Japanese expert warns Türkiye of possible major quake

A Japanese earthquake expert expects a major earthquake in Türkiye, especially in the Marmara Region, stating that the East Anatolian and Aegean fault lines have also begun to break.

Türkiye is an earthquake country, same as Japan, Yoshinori Moriwaki stated at a seminar on living with earthquake risk held in the Central Anatolian province of Afyonkarahisar.

Pointing out that it is necessary to be prepared to survive the earthquake with the least damage, the expert stated that though 20 percent of the earthquakes in the world occur in Japan, they have minimized the damages to be seen from the earthquake thanks to the training and preparations there.

“Japan experienced quite serious earthquakes. In Japan, people are fully prepared. However, 60 percent of the buildings in Türkiye are unlicensed constructions. Turkish authorities should solve this problem to minimize possible damage from an earthquake,” Moriwaki explained.

Providing information regarding a possible earthquake in Istanbul, Moriwaki warned that it is possible that a major earthquake will occur in the Marmara Region.

“A major earthquake is expected in Türkiye, especially in the Marmara Region. The Eastern Anatolian and the Aegean faults have also started to break,” Moriwaki said.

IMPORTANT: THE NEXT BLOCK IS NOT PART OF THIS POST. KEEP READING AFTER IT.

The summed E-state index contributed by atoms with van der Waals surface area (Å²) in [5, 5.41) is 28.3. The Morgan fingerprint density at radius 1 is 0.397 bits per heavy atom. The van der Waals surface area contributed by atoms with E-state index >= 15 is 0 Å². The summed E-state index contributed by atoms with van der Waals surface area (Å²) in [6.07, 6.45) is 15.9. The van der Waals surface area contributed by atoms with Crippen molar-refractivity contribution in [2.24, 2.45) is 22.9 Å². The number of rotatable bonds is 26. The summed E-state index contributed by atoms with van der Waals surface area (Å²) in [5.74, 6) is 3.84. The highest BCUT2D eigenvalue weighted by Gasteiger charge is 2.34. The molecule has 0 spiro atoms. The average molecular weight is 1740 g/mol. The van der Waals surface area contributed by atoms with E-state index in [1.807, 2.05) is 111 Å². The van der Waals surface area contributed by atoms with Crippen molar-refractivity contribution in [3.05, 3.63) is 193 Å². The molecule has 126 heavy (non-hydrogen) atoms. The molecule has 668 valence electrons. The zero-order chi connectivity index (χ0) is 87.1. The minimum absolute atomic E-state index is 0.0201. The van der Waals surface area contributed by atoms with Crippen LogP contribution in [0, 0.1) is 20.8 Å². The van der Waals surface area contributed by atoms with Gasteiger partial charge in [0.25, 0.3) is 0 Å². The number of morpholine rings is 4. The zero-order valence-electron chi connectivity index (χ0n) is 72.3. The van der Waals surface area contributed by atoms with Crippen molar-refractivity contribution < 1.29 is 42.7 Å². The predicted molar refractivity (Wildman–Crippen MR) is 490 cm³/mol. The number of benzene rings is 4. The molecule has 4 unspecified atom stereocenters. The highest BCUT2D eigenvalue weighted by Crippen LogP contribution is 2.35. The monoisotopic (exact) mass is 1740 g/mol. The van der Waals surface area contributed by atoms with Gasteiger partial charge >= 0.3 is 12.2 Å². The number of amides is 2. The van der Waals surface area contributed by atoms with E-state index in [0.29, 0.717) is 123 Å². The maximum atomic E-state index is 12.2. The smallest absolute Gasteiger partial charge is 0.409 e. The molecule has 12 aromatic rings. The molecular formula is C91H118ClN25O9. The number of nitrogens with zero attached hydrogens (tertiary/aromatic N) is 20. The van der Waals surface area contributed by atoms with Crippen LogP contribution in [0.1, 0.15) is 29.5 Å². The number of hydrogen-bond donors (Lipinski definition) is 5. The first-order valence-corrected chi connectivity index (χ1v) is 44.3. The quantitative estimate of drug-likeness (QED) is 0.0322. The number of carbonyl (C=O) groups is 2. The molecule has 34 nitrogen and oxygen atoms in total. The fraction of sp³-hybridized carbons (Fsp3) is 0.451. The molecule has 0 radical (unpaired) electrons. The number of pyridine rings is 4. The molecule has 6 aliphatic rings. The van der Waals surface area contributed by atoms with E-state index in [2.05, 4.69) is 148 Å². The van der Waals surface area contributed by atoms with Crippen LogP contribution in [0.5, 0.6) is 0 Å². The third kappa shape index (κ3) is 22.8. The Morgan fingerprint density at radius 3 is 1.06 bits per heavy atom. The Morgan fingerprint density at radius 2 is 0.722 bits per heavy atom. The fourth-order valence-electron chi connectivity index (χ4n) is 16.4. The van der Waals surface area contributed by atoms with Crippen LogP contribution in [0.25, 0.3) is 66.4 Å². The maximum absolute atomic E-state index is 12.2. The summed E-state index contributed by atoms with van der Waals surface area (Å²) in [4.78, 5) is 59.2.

He emphasized that earthquake education should be provided to Istanbulites and residents of other regions of the country with high earthquake risk.

In addition to earthquake education, he also underlined that the problem of illegal construction, which is quite common in the country, should be solved.

“Preparations need to be accelerated. The process can proceed more quickly if retrofitting is carried out on buildings that are vulnerable to earthquakes instead of rebuilding them.

Türkiye is crossed by fault lines and is prone to earthquakes.

A catastrophic magnitude 7.6 earthquake struck the northwestern province of Kocaeli in 1999, causing monumental damage and nearly 18,000 deaths.

Nearly 16 million people were affected, with around 200,000 people becoming homeless.

The same year, another earthquake rattled the Black Sea province of Düzce on Nov. 12 at 6:57 p.m. local time with a moment magnitude of 7.2, causing damage and at least 845 fatalities.

The epicenter was approximately 100 kilometers (62 miles) to the east of the Kocaeli earthquake that happened a few months earlier.

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